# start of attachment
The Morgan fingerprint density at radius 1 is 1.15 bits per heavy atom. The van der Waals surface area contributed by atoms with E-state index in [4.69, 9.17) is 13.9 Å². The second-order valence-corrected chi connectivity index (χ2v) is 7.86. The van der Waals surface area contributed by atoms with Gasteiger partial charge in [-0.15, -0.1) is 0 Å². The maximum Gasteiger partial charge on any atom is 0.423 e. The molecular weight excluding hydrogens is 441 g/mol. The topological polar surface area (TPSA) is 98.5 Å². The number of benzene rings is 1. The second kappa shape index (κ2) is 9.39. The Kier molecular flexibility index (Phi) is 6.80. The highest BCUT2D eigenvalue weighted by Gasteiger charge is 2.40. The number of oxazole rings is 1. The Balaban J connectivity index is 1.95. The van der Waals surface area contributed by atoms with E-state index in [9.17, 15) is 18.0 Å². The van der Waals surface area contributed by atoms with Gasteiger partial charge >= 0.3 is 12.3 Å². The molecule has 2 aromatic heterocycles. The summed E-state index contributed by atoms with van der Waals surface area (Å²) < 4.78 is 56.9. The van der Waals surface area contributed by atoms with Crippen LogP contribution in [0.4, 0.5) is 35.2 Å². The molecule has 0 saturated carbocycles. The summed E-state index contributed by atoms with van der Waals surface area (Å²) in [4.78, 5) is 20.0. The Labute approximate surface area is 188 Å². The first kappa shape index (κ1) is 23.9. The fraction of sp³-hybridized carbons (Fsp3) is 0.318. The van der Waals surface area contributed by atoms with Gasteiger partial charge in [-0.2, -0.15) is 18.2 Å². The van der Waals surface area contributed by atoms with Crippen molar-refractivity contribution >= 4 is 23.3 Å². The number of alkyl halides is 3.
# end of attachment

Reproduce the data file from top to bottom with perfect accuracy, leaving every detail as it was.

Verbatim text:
The Morgan fingerprint density at radius 1 is 1.15 bits per heavy atom. The van der Waals surface area contributed by atoms with E-state index in [4.69, 9.17) is 13.9 Å². The second-order valence-corrected chi connectivity index (χ2v) is 7.86. The van der Waals surface area contributed by atoms with Gasteiger partial charge in [-0.15, -0.1) is 0 Å². The maximum Gasteiger partial charge on any atom is 0.423 e. The molecular weight excluding hydrogens is 441 g/mol. The topological polar surface area (TPSA) is 98.5 Å². The number of benzene rings is 1. The second kappa shape index (κ2) is 9.39. The Kier molecular flexibility index (Phi) is 6.80. The highest BCUT2D eigenvalue weighted by Gasteiger charge is 2.40. The number of oxazole rings is 1. The Balaban J connectivity index is 1.95. The van der Waals surface area contributed by atoms with E-state index in [9.17, 15) is 18.0 Å². The van der Waals surface area contributed by atoms with Gasteiger partial charge >= 0.3 is 12.3 Å². The molecule has 2 aromatic heterocycles. The summed E-state index contributed by atoms with van der Waals surface area (Å²) < 4.78 is 56.9. The van der Waals surface area contributed by atoms with Crippen LogP contribution in [0.4, 0.5) is 35.2 Å². The molecule has 0 saturated carbocycles. The summed E-state index contributed by atoms with van der Waals surface area (Å²) in [4.78, 5) is 20.0. The Labute approximate surface area is 188 Å². The first kappa shape index (κ1) is 23.9. The fraction of sp³-hybridized carbons (Fsp3) is 0.318. The van der Waals surface area contributed by atoms with Gasteiger partial charge in [-0.2, -0.15) is 18.2 Å². The van der Waals surface area contributed by atoms with Crippen molar-refractivity contribution >= 4 is 23.3 Å². The number of alkyl halides is 3.